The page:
Thermokarst lakes accelerate deep permafrost thaw and the mobilization of previously frozen soil organic carbon. This leads to microbial decomposition and large releases of carbon dioxide (CO2) and methane (CH4) that enhance climate warming. However, the time scale of permafrost-carbon emissions following thaw is not well known but is important for understanding how abrupt permafrost thaw impacts climate feedback. We combined field measurements and radiocarbon dating of CH4ebullition with (a) an assessment of lake area changes delineated from high-resolution (1–2.5 m) optical imagery and (b) geophysical measurements of thaw bulbs (taliks) to determine the spatiotemporal dynamics of hotspot-seep CH4ebullition in interior Alaska thermokarst lakes. Hotspot seeps are characterized as point-sources of high ebullition that release14C-depleted CH4from deep (up to tens of meters) within lake thaw bulbs year-round. Thermokarst lakes, initiated by a variety of factors, doubled in number and increased 37.5% in area from 1949 to 2009 as climate warmed. Approximately 80% of contemporary CH4hotspot seeps were associated with this recent thermokarst activity, occurring where 60 years of abrupt thaw took place as a result of new and expanded lake areas. Hotspot occurrence diminished with distance from thermokarst lake margins. We attribute older14C ages of CH4released from hotspot seeps in older, expanding thermokarst lakes (14CCH420 079 ± 1227 years BP, mean ± standard error (s.e.m.) years) to deeper taliks (thaw bulbs) compared to younger14CCH4in new lakes (14CCH48526 ± 741 years BP) with shallower taliks. We find that smaller, non-hotspot ebullition seeps have younger14C ages (expanding lakes 7473 ± 1762 years; new lakes 4742 ± 803 years) and that their emissions span a larger historic range. These observations provide a first-order constraint on the magnitude and decadal-scale duration of CH4-hotspot seep emissions following formation of thermokarst lakes as climate warms.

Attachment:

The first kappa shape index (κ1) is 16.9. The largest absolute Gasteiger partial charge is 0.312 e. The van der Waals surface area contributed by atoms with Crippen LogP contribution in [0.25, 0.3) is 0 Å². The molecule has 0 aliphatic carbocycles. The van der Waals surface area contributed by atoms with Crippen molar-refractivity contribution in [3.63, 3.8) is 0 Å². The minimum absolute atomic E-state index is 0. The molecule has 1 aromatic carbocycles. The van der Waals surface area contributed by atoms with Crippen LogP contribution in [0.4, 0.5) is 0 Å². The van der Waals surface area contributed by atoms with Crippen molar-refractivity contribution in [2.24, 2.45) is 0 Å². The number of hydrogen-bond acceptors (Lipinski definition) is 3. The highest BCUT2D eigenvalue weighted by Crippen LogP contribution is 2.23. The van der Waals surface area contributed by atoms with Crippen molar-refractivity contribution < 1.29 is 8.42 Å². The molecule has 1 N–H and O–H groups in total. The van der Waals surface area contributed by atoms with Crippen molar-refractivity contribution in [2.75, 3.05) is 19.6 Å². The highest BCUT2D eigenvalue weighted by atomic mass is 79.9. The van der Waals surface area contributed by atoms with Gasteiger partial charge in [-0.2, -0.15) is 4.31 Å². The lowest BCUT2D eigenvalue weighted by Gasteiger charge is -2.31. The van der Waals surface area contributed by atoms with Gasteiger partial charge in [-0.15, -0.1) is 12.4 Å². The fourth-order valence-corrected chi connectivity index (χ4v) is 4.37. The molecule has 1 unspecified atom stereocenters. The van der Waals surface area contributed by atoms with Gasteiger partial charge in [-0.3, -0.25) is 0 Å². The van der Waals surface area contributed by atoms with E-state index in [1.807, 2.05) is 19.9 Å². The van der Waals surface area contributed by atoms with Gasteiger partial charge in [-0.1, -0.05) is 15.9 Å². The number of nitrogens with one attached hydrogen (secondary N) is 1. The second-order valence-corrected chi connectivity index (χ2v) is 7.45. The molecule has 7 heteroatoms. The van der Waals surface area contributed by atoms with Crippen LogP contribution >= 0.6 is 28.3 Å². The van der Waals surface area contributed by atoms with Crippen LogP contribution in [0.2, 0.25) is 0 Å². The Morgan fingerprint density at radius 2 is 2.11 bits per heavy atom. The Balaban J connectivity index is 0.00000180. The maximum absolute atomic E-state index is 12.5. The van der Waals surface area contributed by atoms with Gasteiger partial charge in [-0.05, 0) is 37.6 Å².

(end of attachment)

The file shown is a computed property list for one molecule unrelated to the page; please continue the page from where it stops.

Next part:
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Understanding methane (CH4) emission from thermokarst lakes is crucial for predicting the impacts of abrupt thaw on the permafrost carbon-climate feedback. However, observational evidence, especially from high-altitude permafrost regions, is still scarce. Here, by combining field surveys, radio- and stable-carbon isotopic analyses, and metagenomic sequencing, we present multiple characteristics of CH4emissions from 120 thermokarst lakes in 30 clusters along a 1100 km transect on the Tibetan Plateau. We find that thermokarst lakes have high CH4emissions during the ice-free period (13.4 ± 1.5 mmol m−2d−1; mean ± standard error) across this alpine permafrost region. Ebullition constitutes 84% of CH4emissions, which are fueled primarily by young carbon decomposition through the hydrogenotrophic pathway. The relative abundances of methanogenic genes correspond to the observed CH4fluxes. Overall, multiple parameters obtained in this study provide benchmarks for better predicting the strength of permafrost carbon-climate feedback in high-altitude permafrost regions.more » « less
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